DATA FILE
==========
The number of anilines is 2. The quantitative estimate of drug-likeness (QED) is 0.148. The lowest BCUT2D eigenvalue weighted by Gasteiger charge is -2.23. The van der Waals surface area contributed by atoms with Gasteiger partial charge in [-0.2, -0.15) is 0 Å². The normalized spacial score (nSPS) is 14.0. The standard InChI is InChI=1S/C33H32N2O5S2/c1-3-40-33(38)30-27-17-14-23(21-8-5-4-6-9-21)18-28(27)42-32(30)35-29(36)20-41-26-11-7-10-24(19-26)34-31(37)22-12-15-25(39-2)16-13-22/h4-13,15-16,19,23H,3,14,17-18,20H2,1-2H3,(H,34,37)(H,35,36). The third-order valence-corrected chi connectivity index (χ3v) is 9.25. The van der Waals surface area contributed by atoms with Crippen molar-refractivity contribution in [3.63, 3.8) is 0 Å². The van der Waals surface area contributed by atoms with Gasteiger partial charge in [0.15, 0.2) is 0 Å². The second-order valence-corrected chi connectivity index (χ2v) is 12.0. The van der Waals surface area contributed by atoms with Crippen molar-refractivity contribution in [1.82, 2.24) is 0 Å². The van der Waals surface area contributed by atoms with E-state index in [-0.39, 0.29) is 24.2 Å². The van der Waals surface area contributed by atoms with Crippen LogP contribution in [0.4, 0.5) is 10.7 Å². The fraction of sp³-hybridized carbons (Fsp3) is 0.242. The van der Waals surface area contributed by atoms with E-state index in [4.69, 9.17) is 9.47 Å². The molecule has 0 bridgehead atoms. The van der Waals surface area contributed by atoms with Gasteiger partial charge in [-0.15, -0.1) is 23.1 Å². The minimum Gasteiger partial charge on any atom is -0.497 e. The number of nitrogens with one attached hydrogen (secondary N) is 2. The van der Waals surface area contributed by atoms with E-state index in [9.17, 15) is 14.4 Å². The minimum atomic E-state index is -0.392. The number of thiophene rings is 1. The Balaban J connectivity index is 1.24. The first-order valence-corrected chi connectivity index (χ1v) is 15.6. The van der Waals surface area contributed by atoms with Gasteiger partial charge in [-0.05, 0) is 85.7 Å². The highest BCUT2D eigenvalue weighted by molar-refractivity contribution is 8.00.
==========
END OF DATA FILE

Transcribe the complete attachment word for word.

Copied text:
The number of anilines is 2. The quantitative estimate of drug-likeness (QED) is 0.148. The lowest BCUT2D eigenvalue weighted by Gasteiger charge is -2.23. The van der Waals surface area contributed by atoms with Gasteiger partial charge in [-0.2, -0.15) is 0 Å². The normalized spacial score (nSPS) is 14.0. The standard InChI is InChI=1S/C33H32N2O5S2/c1-3-40-33(38)30-27-17-14-23(21-8-5-4-6-9-21)18-28(27)42-32(30)35-29(36)20-41-26-11-7-10-24(19-26)34-31(37)22-12-15-25(39-2)16-13-22/h4-13,15-16,19,23H,3,14,17-18,20H2,1-2H3,(H,34,37)(H,35,36). The third-order valence-corrected chi connectivity index (χ3v) is 9.25. The van der Waals surface area contributed by atoms with Crippen molar-refractivity contribution in [3.63, 3.8) is 0 Å². The van der Waals surface area contributed by atoms with Gasteiger partial charge in [0.15, 0.2) is 0 Å². The second-order valence-corrected chi connectivity index (χ2v) is 12.0. The van der Waals surface area contributed by atoms with Crippen molar-refractivity contribution in [1.82, 2.24) is 0 Å². The van der Waals surface area contributed by atoms with E-state index in [-0.39, 0.29) is 24.2 Å². The van der Waals surface area contributed by atoms with Crippen LogP contribution in [0.4, 0.5) is 10.7 Å². The fraction of sp³-hybridized carbons (Fsp3) is 0.242. The van der Waals surface area contributed by atoms with E-state index in [4.69, 9.17) is 9.47 Å². The molecule has 0 bridgehead atoms. The van der Waals surface area contributed by atoms with Gasteiger partial charge in [-0.15, -0.1) is 23.1 Å². The minimum Gasteiger partial charge on any atom is -0.497 e. The number of nitrogens with one attached hydrogen (secondary N) is 2. The van der Waals surface area contributed by atoms with E-state index in [9.17, 15) is 14.4 Å². The minimum atomic E-state index is -0.392. The number of thiophene rings is 1. The Balaban J connectivity index is 1.24. The first-order valence-corrected chi connectivity index (χ1v) is 15.6. The van der Waals surface area contributed by atoms with Gasteiger partial charge in [-0.05, 0) is 85.7 Å². The highest BCUT2D eigenvalue weighted by molar-refractivity contribution is 8.00.